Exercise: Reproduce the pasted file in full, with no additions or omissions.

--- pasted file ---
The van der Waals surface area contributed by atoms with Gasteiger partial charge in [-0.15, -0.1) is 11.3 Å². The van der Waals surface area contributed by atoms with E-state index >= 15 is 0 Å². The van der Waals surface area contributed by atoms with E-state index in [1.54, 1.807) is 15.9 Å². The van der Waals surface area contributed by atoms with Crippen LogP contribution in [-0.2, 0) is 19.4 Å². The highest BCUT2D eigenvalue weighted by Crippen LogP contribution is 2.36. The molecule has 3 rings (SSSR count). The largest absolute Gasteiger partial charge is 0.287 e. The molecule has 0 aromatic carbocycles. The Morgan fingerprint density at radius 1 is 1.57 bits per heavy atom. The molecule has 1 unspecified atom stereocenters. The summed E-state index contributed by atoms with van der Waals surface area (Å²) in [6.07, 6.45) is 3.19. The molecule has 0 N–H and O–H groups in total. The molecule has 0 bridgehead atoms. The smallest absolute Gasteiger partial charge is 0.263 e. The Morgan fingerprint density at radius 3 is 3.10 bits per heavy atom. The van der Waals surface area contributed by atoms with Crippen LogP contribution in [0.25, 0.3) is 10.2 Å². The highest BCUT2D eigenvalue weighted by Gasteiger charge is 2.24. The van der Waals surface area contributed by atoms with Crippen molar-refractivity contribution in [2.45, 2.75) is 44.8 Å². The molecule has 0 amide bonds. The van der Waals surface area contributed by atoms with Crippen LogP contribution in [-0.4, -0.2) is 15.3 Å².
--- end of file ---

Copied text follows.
The van der Waals surface area contributed by atoms with Gasteiger partial charge in [-0.15, -0.1) is 11.3 Å². The van der Waals surface area contributed by atoms with E-state index >= 15 is 0 Å². The van der Waals surface area contributed by atoms with E-state index in [1.54, 1.807) is 15.9 Å². The van der Waals surface area contributed by atoms with Crippen LogP contribution in [-0.2, 0) is 19.4 Å². The highest BCUT2D eigenvalue weighted by Crippen LogP contribution is 2.36. The molecule has 3 rings (SSSR count). The largest absolute Gasteiger partial charge is 0.287 e. The molecule has 0 aromatic carbocycles. The Morgan fingerprint density at radius 1 is 1.57 bits per heavy atom. The molecule has 1 unspecified atom stereocenters. The summed E-state index contributed by atoms with van der Waals surface area (Å²) in [6.07, 6.45) is 3.19. The molecule has 0 N–H and O–H groups in total. The molecule has 0 bridgehead atoms. The smallest absolute Gasteiger partial charge is 0.263 e. The Morgan fingerprint density at radius 3 is 3.10 bits per heavy atom. The van der Waals surface area contributed by atoms with Crippen LogP contribution in [0.25, 0.3) is 10.2 Å². The highest BCUT2D eigenvalue weighted by Gasteiger charge is 2.24. The van der Waals surface area contributed by atoms with Crippen molar-refractivity contribution in [2.45, 2.75) is 44.8 Å². The molecule has 0 amide bonds. The van der Waals surface area contributed by atoms with Crippen LogP contribution in [-0.4, -0.2) is 15.3 Å².